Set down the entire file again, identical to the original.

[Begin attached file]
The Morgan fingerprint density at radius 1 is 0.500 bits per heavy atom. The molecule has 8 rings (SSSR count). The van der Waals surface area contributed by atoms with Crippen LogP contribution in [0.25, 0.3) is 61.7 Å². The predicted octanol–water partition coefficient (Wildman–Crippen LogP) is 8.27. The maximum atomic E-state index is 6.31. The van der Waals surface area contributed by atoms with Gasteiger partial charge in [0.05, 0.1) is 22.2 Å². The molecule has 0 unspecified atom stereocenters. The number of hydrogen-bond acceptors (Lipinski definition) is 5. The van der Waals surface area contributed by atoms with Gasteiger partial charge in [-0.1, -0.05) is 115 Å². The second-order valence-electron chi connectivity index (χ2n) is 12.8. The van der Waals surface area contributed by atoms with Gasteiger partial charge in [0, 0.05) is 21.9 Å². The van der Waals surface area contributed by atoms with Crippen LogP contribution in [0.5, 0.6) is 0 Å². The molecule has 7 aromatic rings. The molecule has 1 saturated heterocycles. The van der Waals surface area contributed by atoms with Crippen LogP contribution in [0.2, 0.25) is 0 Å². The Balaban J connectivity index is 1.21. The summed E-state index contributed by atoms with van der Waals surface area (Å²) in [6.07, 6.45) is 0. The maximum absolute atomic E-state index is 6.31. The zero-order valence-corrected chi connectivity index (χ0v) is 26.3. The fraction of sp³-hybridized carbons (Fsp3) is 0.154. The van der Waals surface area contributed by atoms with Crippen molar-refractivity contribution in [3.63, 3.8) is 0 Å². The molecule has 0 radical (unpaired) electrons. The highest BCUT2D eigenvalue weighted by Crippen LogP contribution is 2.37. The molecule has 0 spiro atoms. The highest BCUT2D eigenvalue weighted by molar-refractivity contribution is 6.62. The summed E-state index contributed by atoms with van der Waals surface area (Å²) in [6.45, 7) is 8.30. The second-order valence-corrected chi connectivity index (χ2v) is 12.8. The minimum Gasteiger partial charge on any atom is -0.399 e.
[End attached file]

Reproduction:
The Morgan fingerprint density at radius 1 is 0.500 bits per heavy atom. The molecule has 8 rings (SSSR count). The van der Waals surface area contributed by atoms with Crippen LogP contribution in [0.25, 0.3) is 61.7 Å². The predicted octanol–water partition coefficient (Wildman–Crippen LogP) is 8.27. The maximum atomic E-state index is 6.31. The van der Waals surface area contributed by atoms with Gasteiger partial charge in [0.05, 0.1) is 22.2 Å². The molecule has 0 unspecified atom stereocenters. The number of hydrogen-bond acceptors (Lipinski definition) is 5. The van der Waals surface area contributed by atoms with Gasteiger partial charge in [-0.1, -0.05) is 115 Å². The second-order valence-electron chi connectivity index (χ2n) is 12.8. The van der Waals surface area contributed by atoms with Gasteiger partial charge in [0, 0.05) is 21.9 Å². The van der Waals surface area contributed by atoms with Crippen LogP contribution in [0.5, 0.6) is 0 Å². The molecule has 7 aromatic rings. The molecule has 1 saturated heterocycles. The van der Waals surface area contributed by atoms with Crippen LogP contribution in [0.2, 0.25) is 0 Å². The Balaban J connectivity index is 1.21. The summed E-state index contributed by atoms with van der Waals surface area (Å²) in [6.07, 6.45) is 0. The maximum absolute atomic E-state index is 6.31. The zero-order valence-corrected chi connectivity index (χ0v) is 26.3. The fraction of sp³-hybridized carbons (Fsp3) is 0.154. The van der Waals surface area contributed by atoms with Crippen molar-refractivity contribution in [3.63, 3.8) is 0 Å². The molecule has 0 radical (unpaired) electrons. The highest BCUT2D eigenvalue weighted by Crippen LogP contribution is 2.37. The molecule has 0 spiro atoms. The highest BCUT2D eigenvalue weighted by molar-refractivity contribution is 6.62. The summed E-state index contributed by atoms with van der Waals surface area (Å²) in [6.45, 7) is 8.30. The second-order valence-corrected chi connectivity index (χ2v) is 12.8. The minimum Gasteiger partial charge on any atom is -0.399 e.